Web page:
Sharing syringes and other equipment for drug injection is a well known route of HIV transmission, yet injection drug use contributes to the epidemic's spread far beyond the circle of those who inject. People who have sex with an injection drug user (IDU) also are at risk for infection through the sexual transmission of HIV. Also, children born to mothers who contracted HIV through sharing needles or having sex with an IDU may become infected as well.
Since the epidemic began, injection drug use has directly and indirectly accounted for more than one-third (36%) of AIDS cases in the United States. This disturbing trend appears to be continuing. Of the 48,269 new cases of AIDS reported in 1998, 15,024 (31%) were IDU-associated.
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Racial and ethnic minority populations in the United States are most heavily affected by IDU-associated AIDS. In 1998, IDUs accounted for 36% of all AIDS cases among both African American and Hispanic adults and adolescents, compared with 22% of all cases among white adults/adolescents.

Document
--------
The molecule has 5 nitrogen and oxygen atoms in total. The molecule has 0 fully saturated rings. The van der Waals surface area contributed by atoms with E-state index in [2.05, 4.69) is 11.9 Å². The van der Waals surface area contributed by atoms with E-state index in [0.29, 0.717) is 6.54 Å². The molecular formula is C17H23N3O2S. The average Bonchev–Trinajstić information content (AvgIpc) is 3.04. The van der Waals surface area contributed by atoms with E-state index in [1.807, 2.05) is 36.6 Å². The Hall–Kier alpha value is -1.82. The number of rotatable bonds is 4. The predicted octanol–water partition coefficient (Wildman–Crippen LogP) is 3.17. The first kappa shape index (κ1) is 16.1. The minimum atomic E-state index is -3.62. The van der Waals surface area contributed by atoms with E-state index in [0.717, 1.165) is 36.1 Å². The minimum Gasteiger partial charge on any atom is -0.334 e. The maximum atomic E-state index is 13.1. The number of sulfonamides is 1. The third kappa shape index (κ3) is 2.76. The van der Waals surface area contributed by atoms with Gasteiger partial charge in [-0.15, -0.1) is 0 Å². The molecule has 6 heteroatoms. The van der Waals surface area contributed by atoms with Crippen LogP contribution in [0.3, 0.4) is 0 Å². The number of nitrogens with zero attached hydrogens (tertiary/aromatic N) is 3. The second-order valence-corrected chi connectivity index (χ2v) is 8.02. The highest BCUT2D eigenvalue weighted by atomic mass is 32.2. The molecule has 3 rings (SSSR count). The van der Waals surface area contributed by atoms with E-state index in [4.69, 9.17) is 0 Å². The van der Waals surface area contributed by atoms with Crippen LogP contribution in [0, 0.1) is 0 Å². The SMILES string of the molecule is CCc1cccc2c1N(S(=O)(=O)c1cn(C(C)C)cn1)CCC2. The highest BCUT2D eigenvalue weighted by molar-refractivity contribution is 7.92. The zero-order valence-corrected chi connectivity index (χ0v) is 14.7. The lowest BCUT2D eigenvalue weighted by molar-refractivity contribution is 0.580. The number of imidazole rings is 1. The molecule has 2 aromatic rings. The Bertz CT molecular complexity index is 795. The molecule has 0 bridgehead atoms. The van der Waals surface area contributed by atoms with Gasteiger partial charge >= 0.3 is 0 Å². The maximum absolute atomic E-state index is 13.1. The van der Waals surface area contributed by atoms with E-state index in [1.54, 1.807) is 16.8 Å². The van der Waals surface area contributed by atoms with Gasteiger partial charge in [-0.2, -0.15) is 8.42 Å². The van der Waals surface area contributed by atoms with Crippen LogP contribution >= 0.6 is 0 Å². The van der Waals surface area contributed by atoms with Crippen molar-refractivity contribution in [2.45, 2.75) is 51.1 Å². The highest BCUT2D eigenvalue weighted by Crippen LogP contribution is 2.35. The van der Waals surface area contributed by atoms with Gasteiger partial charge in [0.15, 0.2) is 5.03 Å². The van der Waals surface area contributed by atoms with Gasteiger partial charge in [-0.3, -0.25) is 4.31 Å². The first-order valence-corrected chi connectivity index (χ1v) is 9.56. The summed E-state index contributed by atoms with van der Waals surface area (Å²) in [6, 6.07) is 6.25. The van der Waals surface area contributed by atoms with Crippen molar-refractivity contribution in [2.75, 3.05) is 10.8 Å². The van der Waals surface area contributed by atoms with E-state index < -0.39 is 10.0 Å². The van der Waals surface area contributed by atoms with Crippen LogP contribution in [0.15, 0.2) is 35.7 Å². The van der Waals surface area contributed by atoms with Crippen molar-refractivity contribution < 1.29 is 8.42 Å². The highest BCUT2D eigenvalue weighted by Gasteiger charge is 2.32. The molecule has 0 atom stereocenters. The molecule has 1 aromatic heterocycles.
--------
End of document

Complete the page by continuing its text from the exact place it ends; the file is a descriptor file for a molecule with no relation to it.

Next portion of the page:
IDU-associated AIDS accounts for a larger proportion of cases among women than among men. Since the epidemic began, 59% of all AIDS cases among women have been attributed to injection drug use or sex with partners who inject drugs, compared with 31% of cases among men.
Noninjection drugs (such as "crack" cocaine) also contribute to the spread of the epidemic when users trade sex for drugs or money, or when they engage in risky sexual behaviors that they might not engage in when sober. One CDC study of more than 2,000 young adults in three inner-city neighborhoods found that crack smokers were three times more likely to be infected with HIV than non-smokers.
Preventive Strategies for IDUs Must Be Comprehensive
Comprehensive HIV prevention interventions for substance abusers must provide education on how to prevent transmission through sex.
Numerous studies have documented that drug users are at risk for HIV through both drug-related and sexual behaviors, which places their partners at risk as well. Comprehensive programs must provide the information, skills, and support necessary to reduce both risks. Researchers have found that many interventions aimed at reducing sexual risk behaviors among drug users have significantly increased the practice of safer sex (e.g., using condoms, avoiding unprotected sex) among participants.